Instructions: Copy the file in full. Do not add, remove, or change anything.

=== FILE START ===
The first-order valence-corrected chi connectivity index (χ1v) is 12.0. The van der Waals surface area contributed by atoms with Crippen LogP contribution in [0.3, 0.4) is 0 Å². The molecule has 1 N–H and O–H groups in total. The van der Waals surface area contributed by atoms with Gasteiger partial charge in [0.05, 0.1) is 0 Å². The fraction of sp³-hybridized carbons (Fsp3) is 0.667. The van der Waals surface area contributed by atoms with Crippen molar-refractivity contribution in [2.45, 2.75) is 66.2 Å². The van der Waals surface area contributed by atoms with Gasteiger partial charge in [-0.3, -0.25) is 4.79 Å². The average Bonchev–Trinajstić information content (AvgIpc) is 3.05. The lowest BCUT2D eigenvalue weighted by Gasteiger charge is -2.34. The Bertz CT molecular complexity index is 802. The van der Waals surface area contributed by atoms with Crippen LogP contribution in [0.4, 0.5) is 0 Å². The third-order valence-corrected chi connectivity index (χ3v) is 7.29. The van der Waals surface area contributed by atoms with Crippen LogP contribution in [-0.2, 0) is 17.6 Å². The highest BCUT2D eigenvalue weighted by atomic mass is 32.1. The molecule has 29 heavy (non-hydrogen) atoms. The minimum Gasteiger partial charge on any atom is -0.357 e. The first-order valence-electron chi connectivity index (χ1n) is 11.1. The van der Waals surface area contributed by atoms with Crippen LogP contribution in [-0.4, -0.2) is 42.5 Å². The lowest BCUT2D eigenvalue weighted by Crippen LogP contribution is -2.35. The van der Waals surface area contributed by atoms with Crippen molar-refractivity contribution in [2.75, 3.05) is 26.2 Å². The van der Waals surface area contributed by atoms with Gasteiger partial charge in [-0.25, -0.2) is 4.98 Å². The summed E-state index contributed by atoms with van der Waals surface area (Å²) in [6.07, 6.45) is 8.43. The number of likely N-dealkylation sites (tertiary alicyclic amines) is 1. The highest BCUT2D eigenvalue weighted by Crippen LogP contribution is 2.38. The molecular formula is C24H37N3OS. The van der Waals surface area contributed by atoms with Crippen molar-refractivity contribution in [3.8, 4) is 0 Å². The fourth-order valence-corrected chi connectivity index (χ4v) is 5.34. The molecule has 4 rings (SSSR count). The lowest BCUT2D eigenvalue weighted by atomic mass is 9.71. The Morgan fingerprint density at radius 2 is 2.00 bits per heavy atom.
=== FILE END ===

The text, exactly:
The first-order valence-corrected chi connectivity index (χ1v) is 12.0. The van der Waals surface area contributed by atoms with Crippen LogP contribution in [0.3, 0.4) is 0 Å². The molecule has 1 N–H and O–H groups in total. The van der Waals surface area contributed by atoms with Gasteiger partial charge in [0.05, 0.1) is 0 Å². The fraction of sp³-hybridized carbons (Fsp3) is 0.667. The van der Waals surface area contributed by atoms with Crippen molar-refractivity contribution in [2.45, 2.75) is 66.2 Å². The van der Waals surface area contributed by atoms with Gasteiger partial charge in [-0.3, -0.25) is 4.79 Å². The average Bonchev–Trinajstić information content (AvgIpc) is 3.05. The lowest BCUT2D eigenvalue weighted by Gasteiger charge is -2.34. The Bertz CT molecular complexity index is 802. The van der Waals surface area contributed by atoms with Crippen LogP contribution in [0.4, 0.5) is 0 Å². The third-order valence-corrected chi connectivity index (χ3v) is 7.29. The van der Waals surface area contributed by atoms with Crippen LogP contribution in [-0.2, 0) is 17.6 Å². The highest BCUT2D eigenvalue weighted by atomic mass is 32.1. The molecule has 29 heavy (non-hydrogen) atoms. The minimum Gasteiger partial charge on any atom is -0.357 e. The first-order valence-electron chi connectivity index (χ1n) is 11.1. The van der Waals surface area contributed by atoms with Crippen LogP contribution in [-0.4, -0.2) is 42.5 Å². The lowest BCUT2D eigenvalue weighted by Crippen LogP contribution is -2.35. The van der Waals surface area contributed by atoms with Crippen molar-refractivity contribution in [2.75, 3.05) is 26.2 Å². The van der Waals surface area contributed by atoms with Gasteiger partial charge in [-0.25, -0.2) is 4.98 Å². The summed E-state index contributed by atoms with van der Waals surface area (Å²) in [6.07, 6.45) is 8.43. The number of likely N-dealkylation sites (tertiary alicyclic amines) is 1. The highest BCUT2D eigenvalue weighted by Crippen LogP contribution is 2.38. The molecular formula is C24H37N3OS. The van der Waals surface area contributed by atoms with Crippen molar-refractivity contribution in [3.8, 4) is 0 Å². The fourth-order valence-corrected chi connectivity index (χ4v) is 5.34. The molecule has 4 rings (SSSR count). The lowest BCUT2D eigenvalue weighted by atomic mass is 9.71. The Morgan fingerprint density at radius 2 is 2.00 bits per heavy atom.